THE SYMBOLS: Spiritual Porn Rock for the masses

By: Rebecca Lapole

When a group of artists calls their style of music “Spiritual Porn Rock – music that’s good for the soul and body,” there’s an intrigue there urging more exploration. In an unassuming suburban Fort Collins home, The Symbols created their own magnificent recording studio, and over a Chinese food lunch, seduced this writer with their talent and passion for their craft.

The Symbols are guitarist Jasco Duende, bassist and vocalist Mer Sal and drummer Don Stahl. Mer and Jasco met at a blues jam at Spotlight Music and created the band about five years ago. He bought her a bass a year later, and within three months she’d learned how to play the bass while singing all their tunes. They have been married for three years now and counting. “We’re lucky to have found soulmates in each other,” Mer said, “and to be in a band with people we get along with.”

They all agree that their meeting was “nearly cosmic.” Don came along about a year ago, meeting Mer and Jasco at a blues jam at The Boot in Fort Collins. He showed up and played a gig with The Symbols a week later, with no rehearsal. Jasco had told him, “If you’re worth a fuck, we won’t need [a rehearsal].”

While effortlessly restringing a guitar in a few minutes, Jasco said, “The difficult part of any band is getting along with all the personalities, liking the same types of music, and having the same level of commitment. It just doesn’t work without fitting those three things.” 

Don remembered, “I showed up and Jasco said, ‘we’re going to do ‘Pride and Joy,’ but like a Rumba,’ and then ‘a Fleetwood Mac song, but more like uptempo jazz swing.’” After a year of playing these “dramatically altered and mangled” cover tunes, they decided to record a full album of them, called Symbolized, which came out in June. They cover songs by bands from The Clash to The Ramones to Jimi Hendrix, all with their own creative twist. Jasco explained the way they do covers, “You don’t want to be comparing yourself to Led Zeppelin…Other than the educational part, you don’t want to copy their notes; you want to copy their soul – what made them special. The trick is trying to keep the essence of the song that is cool.”

Don lays down the groove with Mer, most all of their songs are groovy and funky, while Jasco brings the soul. Jasco said, “I try to be as musical and soulful as possible. I’m actually not a big fan of long guitar solos; they gotta be poignant and it needs to tell a story and paint a picture.” Mer is very comfortable in her role and said, “As the lead singer you have to be the provider of the entertainment, and draw people in all the way from the back of the room. Make them think with their soul.”

Jasco’s opinion is that, “If you can play with enough soul to really touch someone’s emotions, they’ll love you forever. And that’s what we try to do.”

Speaking of that forever love, Mer said, “Upon getting married, we built a house and a music studio. Isn’t that what everyone does?” Jasco showed off “The Recordium,” an impressive recording studio custom built in the basement of their three-year-old home. “It’s 1500 square feet, five rooms with decent sound isolation and acoustic treatment. I built the studio for us because Mer writes so many songs, I needed a place I could record them. While it’s not a commercial studio, we do record a lot of our music friends. Usually a band or two per week. Notably, we’ve recorded Phil Brown from Little Feat (who also produced Smile, their debut album that came out last year), Alvino Bennet (Dave Mason, Stevie Wonder), and local act Maxwell Mud made a record with us that won FOCOMA’s Album of the Year this year.”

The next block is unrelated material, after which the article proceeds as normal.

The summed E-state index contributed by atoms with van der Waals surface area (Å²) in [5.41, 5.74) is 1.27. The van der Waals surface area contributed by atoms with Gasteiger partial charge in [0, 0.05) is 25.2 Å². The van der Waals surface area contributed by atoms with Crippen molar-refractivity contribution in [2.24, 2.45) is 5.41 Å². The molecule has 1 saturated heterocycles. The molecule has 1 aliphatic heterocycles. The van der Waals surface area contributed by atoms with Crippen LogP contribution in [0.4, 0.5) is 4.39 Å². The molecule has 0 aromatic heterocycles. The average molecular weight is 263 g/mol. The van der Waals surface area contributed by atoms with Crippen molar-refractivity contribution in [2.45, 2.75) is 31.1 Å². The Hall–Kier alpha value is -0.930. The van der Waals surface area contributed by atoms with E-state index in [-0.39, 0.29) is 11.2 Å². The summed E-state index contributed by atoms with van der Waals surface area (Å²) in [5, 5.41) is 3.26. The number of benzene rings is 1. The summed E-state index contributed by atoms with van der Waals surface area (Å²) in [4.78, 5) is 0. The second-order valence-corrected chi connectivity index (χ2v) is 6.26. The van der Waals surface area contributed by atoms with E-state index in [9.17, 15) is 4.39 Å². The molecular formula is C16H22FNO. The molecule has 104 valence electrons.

Don pointed out that the bathroom in the Recordium has a shower, “just in case you rock so hard you need to rinse off after.”

That brings us back to their sexy soulful style, like the song “Not Enough Love” which was featured in a PSA for Blue Star Connection, a local non-profit organization that provides guitars and other instruments to hospitals for musical therapy programs and for kids with terminal illness. Their song “Alone” will be featured in the opening credits for Colorado independent filmmaker River Wilde’s upcoming movie, Abstinence. Mer warned, “It’s not a Christian film. It’s more like Porné — artsy porn, or thinking man’s porn; non-body shaming soft porn.”

While we anxiously await the release of that movie, The Symbols will be busy playing shows every weekend, teaching music, writing tunes, and recording. Mer said, “If you’ve got artistic powers you should use them.”

If you haven’t had a chance to catch them live, don’t miss their show on December 10th at the Swing Station in Laporte with Maxwell Mud. They promise a combined hoe-down at the end, and a whole lotta love.

For more info visit: thesymbols.net, facebook.com/thesymbols




  • Patrick Gonzales

    I’ve been fortunate to sit in and play with the band on numerous occasions! A very talented trio, soul is an understatement! Love these guys, and a cover story is well deserved! Congrats!